- Companies spent around US$15bn extra a week on technology during the pandemic’s first wave; Security and privacy the top investments
- Huge surge in IT spend isn’t sustainable as 2020/21 technology budgets come under more strain
PETALING JAYA, 7 October 2020 — It is revealed that in a week, companies spent the equivalent of around US$15bn extra on technology to enable safe and secure home working during COVID-19, as reported in the 2020 Harvey Nash/KPMG CIO Survey. This was one of the biggest surges in technology investment in history – with the world’s IT leaders spending more than their annual budget rise in just three months, as the global crisis hit and lockdowns began to be enforced.
For most organizations, while technology spend has risen dramatically during the pandemic, the survey found that technology budgets will be under more strain over the year ahead. Further analysis of the survey results show that digital leaders were more likely than non-digital leaders to make additional technology investments as a result of COVID-19 – with 50% more organizations that are ‘very’ or ‘extremely effective’ at using digital technologies spending an additional 21-50%. These investments focused on large-scale implementations of Distributed Cloud (42%) and SaaS (34%).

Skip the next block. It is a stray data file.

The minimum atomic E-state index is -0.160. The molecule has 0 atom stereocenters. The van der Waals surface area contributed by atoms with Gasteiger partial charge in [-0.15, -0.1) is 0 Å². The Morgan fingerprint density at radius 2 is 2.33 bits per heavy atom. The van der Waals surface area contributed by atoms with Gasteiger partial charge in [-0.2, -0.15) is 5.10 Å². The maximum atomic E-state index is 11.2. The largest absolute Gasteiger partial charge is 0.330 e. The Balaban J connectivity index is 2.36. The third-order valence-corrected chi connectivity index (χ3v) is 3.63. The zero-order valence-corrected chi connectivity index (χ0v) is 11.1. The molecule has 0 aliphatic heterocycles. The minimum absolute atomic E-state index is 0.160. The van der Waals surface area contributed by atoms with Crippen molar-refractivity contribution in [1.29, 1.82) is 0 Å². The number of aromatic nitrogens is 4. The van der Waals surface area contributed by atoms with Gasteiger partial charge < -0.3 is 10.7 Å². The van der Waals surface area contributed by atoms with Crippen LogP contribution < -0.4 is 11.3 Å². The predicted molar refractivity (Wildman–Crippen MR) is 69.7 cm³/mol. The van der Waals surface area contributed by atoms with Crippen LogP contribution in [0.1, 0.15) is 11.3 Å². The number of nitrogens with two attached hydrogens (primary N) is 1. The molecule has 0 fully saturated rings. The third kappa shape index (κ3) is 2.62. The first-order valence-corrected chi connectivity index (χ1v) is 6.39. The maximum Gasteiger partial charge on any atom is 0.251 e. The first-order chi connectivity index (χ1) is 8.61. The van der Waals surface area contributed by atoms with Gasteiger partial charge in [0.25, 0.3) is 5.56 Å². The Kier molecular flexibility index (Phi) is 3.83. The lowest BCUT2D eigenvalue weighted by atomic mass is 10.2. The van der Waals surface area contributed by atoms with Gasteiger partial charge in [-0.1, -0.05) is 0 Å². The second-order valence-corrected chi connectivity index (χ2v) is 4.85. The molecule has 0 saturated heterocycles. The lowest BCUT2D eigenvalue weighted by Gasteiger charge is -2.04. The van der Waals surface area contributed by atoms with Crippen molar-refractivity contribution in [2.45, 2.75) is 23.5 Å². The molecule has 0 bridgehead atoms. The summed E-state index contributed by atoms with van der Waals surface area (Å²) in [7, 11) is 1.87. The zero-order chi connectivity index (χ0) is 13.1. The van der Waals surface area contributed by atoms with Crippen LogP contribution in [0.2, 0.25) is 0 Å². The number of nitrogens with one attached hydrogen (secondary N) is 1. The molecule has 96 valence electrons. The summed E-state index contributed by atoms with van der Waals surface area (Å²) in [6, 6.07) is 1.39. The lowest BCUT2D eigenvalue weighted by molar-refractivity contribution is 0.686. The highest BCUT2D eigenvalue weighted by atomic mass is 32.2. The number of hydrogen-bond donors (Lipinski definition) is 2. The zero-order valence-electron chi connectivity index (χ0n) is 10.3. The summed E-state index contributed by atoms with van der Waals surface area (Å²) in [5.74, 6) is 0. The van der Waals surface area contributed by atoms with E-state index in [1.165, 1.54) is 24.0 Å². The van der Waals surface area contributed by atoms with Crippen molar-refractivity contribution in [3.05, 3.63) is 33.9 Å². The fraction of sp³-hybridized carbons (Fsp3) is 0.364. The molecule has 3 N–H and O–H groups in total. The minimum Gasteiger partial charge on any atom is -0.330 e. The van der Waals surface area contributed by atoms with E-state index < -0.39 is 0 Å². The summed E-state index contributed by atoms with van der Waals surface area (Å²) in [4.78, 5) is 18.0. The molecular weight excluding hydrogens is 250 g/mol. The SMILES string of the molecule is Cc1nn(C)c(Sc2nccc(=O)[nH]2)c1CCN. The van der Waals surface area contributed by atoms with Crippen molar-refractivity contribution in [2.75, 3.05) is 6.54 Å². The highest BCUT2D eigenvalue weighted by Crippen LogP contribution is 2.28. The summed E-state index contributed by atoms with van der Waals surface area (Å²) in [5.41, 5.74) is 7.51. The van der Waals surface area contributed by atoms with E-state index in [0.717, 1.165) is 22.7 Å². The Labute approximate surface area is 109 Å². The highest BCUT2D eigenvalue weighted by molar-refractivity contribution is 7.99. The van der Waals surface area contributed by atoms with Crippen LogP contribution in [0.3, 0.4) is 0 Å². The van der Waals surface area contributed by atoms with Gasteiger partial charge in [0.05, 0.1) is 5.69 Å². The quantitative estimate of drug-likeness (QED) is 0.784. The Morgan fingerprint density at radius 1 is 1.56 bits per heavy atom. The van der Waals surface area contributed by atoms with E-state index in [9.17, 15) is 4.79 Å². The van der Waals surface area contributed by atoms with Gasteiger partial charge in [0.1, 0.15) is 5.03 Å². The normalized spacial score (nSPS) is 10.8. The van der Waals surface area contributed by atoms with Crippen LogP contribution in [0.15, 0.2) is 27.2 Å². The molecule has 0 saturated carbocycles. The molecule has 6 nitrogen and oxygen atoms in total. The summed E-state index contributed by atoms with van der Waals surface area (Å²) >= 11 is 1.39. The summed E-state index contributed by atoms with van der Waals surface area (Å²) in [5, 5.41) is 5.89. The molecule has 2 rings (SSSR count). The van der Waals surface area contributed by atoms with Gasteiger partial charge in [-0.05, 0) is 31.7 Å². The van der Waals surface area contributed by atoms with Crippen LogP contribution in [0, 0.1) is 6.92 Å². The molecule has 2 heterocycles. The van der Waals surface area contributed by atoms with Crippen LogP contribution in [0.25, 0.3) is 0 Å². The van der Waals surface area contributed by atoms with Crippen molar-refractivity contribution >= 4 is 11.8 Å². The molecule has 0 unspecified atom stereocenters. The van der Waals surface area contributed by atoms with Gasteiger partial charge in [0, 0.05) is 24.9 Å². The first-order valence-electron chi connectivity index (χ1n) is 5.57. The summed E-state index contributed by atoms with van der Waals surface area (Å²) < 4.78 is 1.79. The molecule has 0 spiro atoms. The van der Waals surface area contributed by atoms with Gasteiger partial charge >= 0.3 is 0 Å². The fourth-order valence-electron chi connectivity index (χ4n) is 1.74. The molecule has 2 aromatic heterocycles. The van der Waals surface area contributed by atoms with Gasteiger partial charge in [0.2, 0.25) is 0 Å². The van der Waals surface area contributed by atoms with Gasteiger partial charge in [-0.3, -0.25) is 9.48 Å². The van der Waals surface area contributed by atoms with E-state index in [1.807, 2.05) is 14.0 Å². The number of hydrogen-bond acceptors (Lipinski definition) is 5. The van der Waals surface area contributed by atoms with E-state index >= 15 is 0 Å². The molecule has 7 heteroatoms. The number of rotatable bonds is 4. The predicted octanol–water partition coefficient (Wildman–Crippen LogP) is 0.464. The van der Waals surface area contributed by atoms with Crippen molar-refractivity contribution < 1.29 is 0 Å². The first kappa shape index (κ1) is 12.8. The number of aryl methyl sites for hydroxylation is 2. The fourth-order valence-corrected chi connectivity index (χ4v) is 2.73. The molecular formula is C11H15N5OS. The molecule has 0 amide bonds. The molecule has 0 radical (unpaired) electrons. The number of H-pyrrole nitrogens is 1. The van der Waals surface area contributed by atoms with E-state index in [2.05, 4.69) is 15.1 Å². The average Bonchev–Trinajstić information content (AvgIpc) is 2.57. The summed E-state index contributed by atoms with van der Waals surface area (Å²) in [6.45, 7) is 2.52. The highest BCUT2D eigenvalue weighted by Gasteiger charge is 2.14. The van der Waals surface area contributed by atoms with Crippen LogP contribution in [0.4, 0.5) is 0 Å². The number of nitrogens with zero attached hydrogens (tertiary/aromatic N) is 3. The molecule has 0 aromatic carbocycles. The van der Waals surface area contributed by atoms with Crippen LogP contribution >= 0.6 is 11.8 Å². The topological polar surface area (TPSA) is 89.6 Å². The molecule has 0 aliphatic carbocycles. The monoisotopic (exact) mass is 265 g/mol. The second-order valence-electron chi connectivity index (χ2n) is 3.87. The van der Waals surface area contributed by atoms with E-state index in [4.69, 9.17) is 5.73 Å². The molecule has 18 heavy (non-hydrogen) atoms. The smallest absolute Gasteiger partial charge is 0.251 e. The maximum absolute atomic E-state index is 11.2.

“As digital leaders accelerate their investments, they will be better positioned to pivot and scale into new opportunities. But on the opposite side of that, those who had not invested in emerging technology were more likely to pull back their investments. So, this crisis has served to emphasize a growing divide between organizations driving their strategy through technology, and those that aren’t,” observed Datuk Johan Idris, Managing Partner, KPMG in Malaysia.
The survey also found that security and privacy are the top investments during COVID-19, with 4 in 10 IT leaders reported that their company has experienced more cyber-attacks. Over three quarters of these attacks were from phishing (83%), and almost two thirds from malware (62%) suggesting that the massive move to home working has increased exposure from employees.
With the pandemic accelerating digitalization, IT leaders can look at implementing key cybersecurity measures such as embedding pragmatic remote working security controls to deal with COVID-19 themed threats, conducting stress test to review the organization’s security protocols, as well as bolster cloud transformation and cyber resilience.
Datuk Johan added, “The pandemic has been a wakeup call for many and has hastened the pace of digital transformation here in Malaysia. This dramatic shift required organizations to rethink their digital strategy to cope with the risks and upskill their talent without compromising on the security and privacy aspects of their organization, especially in this new way of working today.”
Other key findings from the world’s largest technology survey of over 4,200 IT leaders include: